Wednesday, December 2, 2020
Ten Things I Learned About Applying To MFA Programs (From Actually Applying To MFA Programs): part one

Hey y’all, apologies for the MFA-centric posts lately, but whenever I hear that maxim, “Be the change you want to see in the world,” I always interpret it as: “Write the things you wish you could have read.” I’m drawing near the end of my MFA application journey, and there are many, many things I wish I could go back in time and tell past-me. So if you’re applying for MFA programs, or just considering it, feel free to take a peek at this series of advice. (And, of course, if you’re not interested, skip this and wait ’til I start dragging my butt back to the library four days a week, for some actual posts.)

For what it’s worth, my meager credentials: this fall, I applied to seventeen MFA programs; fifteen of them ranked in the top thirty (which was dumb for reasons I’ll explain later), and two less selective programs as a just-in-case (which was also dumb). Of these schools, I’ve heard back from thirteen so far, and had the great honor of being accepted at four programs — three fully funded and one with a not-bad fellowship — and waitlisted at two schools. Last night, I officially accepted an offer from a school I only applied to for the privilege of being rejected from. (This was not dumb.)

If I had to do it all over again, I’d wish someone had told me the following:

Ten Things I Learned About Applying To MFA Programs (From Actually Applying To MFA Programs)

1) Work on your sample. Work on your sample. NO! Stop reading this! Go work on your sample!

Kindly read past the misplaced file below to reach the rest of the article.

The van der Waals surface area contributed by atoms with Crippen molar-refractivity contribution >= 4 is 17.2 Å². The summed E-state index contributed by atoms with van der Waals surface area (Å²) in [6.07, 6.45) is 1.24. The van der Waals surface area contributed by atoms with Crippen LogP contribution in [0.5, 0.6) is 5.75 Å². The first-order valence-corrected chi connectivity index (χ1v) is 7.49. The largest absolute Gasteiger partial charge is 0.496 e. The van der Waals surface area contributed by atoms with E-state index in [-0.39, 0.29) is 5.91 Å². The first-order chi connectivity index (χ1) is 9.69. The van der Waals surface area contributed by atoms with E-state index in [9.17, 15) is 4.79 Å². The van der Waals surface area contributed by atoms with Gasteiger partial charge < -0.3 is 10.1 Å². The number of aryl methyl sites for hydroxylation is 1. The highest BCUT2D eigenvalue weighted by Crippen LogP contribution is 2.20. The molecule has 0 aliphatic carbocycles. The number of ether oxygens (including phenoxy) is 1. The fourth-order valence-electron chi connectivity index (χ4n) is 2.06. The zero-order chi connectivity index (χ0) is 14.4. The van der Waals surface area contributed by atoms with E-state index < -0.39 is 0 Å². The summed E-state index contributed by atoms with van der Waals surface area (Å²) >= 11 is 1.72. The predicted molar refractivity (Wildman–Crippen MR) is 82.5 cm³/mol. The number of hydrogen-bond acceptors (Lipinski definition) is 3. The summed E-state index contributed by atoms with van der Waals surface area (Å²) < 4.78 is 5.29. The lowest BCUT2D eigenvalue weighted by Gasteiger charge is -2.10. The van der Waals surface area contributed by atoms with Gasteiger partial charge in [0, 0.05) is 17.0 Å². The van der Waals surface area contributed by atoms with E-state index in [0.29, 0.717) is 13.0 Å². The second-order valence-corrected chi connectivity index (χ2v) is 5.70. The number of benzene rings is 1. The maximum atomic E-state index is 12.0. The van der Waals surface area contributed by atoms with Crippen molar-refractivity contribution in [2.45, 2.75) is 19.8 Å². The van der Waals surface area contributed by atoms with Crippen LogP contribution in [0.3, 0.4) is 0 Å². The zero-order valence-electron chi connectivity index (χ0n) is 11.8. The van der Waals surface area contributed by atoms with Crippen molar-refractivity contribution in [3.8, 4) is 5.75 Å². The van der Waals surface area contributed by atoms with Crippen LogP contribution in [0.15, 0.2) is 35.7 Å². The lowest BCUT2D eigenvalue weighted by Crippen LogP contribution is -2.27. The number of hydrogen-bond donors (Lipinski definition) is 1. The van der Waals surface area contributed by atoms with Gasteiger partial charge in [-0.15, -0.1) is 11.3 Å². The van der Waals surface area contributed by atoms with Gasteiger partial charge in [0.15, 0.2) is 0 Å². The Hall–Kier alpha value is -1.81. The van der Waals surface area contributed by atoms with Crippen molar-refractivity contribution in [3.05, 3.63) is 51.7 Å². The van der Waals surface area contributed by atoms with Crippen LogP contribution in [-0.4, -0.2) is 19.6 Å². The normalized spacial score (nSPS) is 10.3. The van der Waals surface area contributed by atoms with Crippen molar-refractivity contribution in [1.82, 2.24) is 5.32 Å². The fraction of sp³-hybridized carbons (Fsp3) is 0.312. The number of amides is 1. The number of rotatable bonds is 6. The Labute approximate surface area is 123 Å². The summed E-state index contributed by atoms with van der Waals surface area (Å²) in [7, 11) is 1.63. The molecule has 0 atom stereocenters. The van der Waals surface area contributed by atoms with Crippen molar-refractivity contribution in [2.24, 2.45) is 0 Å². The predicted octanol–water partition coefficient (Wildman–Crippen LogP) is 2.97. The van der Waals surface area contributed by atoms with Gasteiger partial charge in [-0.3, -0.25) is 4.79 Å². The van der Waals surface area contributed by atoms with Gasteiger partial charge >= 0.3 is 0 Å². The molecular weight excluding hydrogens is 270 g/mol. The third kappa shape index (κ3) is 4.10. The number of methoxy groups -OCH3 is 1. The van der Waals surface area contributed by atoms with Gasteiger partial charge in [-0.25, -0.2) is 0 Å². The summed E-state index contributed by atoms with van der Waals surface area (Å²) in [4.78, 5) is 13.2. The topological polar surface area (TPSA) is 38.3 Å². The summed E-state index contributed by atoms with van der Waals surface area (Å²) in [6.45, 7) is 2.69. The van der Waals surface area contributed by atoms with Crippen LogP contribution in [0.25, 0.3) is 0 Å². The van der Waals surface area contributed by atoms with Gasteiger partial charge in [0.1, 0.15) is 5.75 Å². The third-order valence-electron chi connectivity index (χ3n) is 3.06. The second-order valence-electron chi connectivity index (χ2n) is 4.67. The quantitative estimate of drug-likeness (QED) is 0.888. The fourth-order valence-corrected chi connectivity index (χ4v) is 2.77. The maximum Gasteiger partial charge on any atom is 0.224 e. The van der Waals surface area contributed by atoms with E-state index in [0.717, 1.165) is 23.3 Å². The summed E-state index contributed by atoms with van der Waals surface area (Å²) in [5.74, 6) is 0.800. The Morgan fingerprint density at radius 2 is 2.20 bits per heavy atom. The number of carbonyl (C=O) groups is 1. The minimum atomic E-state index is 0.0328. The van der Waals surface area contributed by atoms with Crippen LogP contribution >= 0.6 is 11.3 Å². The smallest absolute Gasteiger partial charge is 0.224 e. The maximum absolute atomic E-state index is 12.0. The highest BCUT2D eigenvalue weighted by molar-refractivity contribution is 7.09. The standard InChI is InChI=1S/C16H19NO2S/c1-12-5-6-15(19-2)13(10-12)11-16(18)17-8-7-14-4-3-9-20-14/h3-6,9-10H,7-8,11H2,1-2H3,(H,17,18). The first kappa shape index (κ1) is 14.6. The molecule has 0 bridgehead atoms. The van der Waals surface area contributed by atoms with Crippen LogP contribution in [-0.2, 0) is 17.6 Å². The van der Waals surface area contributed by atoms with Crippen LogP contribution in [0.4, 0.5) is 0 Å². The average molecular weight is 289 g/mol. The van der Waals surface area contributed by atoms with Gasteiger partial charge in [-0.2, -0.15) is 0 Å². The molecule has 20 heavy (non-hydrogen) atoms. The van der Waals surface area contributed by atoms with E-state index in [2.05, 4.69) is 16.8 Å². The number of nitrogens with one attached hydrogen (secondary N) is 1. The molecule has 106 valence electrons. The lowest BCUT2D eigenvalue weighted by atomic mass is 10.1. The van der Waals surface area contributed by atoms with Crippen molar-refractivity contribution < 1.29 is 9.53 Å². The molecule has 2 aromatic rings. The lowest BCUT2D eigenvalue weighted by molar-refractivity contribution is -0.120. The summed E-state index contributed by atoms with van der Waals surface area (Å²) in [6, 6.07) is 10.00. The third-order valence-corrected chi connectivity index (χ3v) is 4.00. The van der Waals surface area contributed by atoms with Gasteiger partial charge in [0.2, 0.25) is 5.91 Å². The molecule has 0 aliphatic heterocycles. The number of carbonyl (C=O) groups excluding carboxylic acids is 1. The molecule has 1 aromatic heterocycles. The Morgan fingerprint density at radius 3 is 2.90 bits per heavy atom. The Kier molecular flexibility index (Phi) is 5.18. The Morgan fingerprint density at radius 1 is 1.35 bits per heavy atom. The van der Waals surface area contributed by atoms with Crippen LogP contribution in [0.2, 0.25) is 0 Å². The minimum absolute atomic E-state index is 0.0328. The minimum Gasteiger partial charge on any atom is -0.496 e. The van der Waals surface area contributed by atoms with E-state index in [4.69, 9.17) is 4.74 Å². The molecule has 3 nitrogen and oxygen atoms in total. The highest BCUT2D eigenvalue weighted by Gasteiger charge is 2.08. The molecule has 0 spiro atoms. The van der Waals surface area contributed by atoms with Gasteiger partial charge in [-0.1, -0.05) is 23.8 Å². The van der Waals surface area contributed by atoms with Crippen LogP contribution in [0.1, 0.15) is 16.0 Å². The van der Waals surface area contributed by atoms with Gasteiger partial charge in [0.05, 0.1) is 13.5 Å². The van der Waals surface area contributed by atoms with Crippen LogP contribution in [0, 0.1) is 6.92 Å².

My basic portfolio was two stories, and ran around 28 pages. One of the stories was a piece I’d written for a workshop I took at Harvard Extension about a year before I applied to programs. It came out well in the first draft. I took it through a few workshopped rounds of edits, then let it sit ’til application time, ’cause it’s pretty much the best thing I’ve ever written (so far).

The second story was a wretched piece of trash I wrote for a workshop when I was nineteen. A few months before I applied to schools, I decided it had potential, and completely rewrote it. Made everyone I knew read it and give me notes. Completely rewrote it. Bought everyone ice cream and made them reread it again. Redrafted it. Redrafted it. Ripped it apart with colored pens and then — you guessed it — redrafted it. The last two weekends before I submitted, I spent four to six hours a day on this story. I spent so much time with it that I started getting hallucinations that it wasn’t a story at all, but a statue I was sculpting with my hot shaking hands. When I’d finally taken it as far as it could go, I knew in my heart it wasn’t one-tenth as good as the story that had come naturally; I only hoped that programs would overlook the whole lowly mess.

When I actually got the chance to talk to three department chairs about why they had accepted me to their programs, guess which story they talked about? The second one. Unanimously.

What, it’s March now and you’re not applying ’til November, past-TKOG? That’s nice. Go work on your goddamn sample.

Cutting this off before it gets unwieldy. See you tomorrow with more retroactive MFA application advice. (Or see you later, if you’re not into MFA stuff, which is cool as well.)